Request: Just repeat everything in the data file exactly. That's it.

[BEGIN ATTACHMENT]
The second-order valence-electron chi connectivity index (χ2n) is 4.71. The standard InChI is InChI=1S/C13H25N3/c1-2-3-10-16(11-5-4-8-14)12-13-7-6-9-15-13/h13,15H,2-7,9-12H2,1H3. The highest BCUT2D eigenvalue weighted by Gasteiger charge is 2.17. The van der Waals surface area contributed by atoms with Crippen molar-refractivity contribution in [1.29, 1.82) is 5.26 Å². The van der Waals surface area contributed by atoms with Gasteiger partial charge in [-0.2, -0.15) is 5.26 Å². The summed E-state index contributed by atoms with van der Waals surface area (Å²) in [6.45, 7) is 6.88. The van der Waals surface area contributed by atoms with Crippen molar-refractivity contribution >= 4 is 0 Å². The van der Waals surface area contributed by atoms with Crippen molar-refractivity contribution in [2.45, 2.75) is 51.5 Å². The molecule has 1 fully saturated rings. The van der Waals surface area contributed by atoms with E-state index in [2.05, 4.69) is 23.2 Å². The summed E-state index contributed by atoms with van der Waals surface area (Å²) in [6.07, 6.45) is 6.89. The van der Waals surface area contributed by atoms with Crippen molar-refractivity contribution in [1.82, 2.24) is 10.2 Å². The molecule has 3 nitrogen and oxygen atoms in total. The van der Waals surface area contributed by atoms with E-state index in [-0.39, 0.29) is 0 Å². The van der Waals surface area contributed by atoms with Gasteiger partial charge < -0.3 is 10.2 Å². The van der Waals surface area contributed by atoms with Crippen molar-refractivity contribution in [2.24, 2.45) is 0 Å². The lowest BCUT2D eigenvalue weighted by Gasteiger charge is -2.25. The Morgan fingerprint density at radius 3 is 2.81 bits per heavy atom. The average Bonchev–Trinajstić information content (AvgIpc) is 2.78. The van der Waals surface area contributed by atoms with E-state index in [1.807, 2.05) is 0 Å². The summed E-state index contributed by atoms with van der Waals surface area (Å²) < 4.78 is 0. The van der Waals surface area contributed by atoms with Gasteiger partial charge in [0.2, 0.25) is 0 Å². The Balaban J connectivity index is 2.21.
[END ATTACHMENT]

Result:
The second-order valence-electron chi connectivity index (χ2n) is 4.71. The standard InChI is InChI=1S/C13H25N3/c1-2-3-10-16(11-5-4-8-14)12-13-7-6-9-15-13/h13,15H,2-7,9-12H2,1H3. The highest BCUT2D eigenvalue weighted by Gasteiger charge is 2.17. The van der Waals surface area contributed by atoms with Crippen molar-refractivity contribution in [1.29, 1.82) is 5.26 Å². The van der Waals surface area contributed by atoms with Gasteiger partial charge in [-0.2, -0.15) is 5.26 Å². The summed E-state index contributed by atoms with van der Waals surface area (Å²) in [6.45, 7) is 6.88. The van der Waals surface area contributed by atoms with Crippen molar-refractivity contribution >= 4 is 0 Å². The van der Waals surface area contributed by atoms with Crippen molar-refractivity contribution in [2.45, 2.75) is 51.5 Å². The molecule has 1 fully saturated rings. The van der Waals surface area contributed by atoms with E-state index in [2.05, 4.69) is 23.2 Å². The summed E-state index contributed by atoms with van der Waals surface area (Å²) in [6.07, 6.45) is 6.89. The van der Waals surface area contributed by atoms with Crippen molar-refractivity contribution in [1.82, 2.24) is 10.2 Å². The molecule has 3 nitrogen and oxygen atoms in total. The van der Waals surface area contributed by atoms with E-state index in [-0.39, 0.29) is 0 Å². The van der Waals surface area contributed by atoms with Gasteiger partial charge < -0.3 is 10.2 Å². The van der Waals surface area contributed by atoms with Crippen molar-refractivity contribution in [2.24, 2.45) is 0 Å². The lowest BCUT2D eigenvalue weighted by Gasteiger charge is -2.25. The Morgan fingerprint density at radius 3 is 2.81 bits per heavy atom. The average Bonchev–Trinajstić information content (AvgIpc) is 2.78. The van der Waals surface area contributed by atoms with E-state index in [1.807, 2.05) is 0 Å². The summed E-state index contributed by atoms with van der Waals surface area (Å²) < 4.78 is 0. The van der Waals surface area contributed by atoms with Gasteiger partial charge in [0.2, 0.25) is 0 Å². The Balaban J connectivity index is 2.21.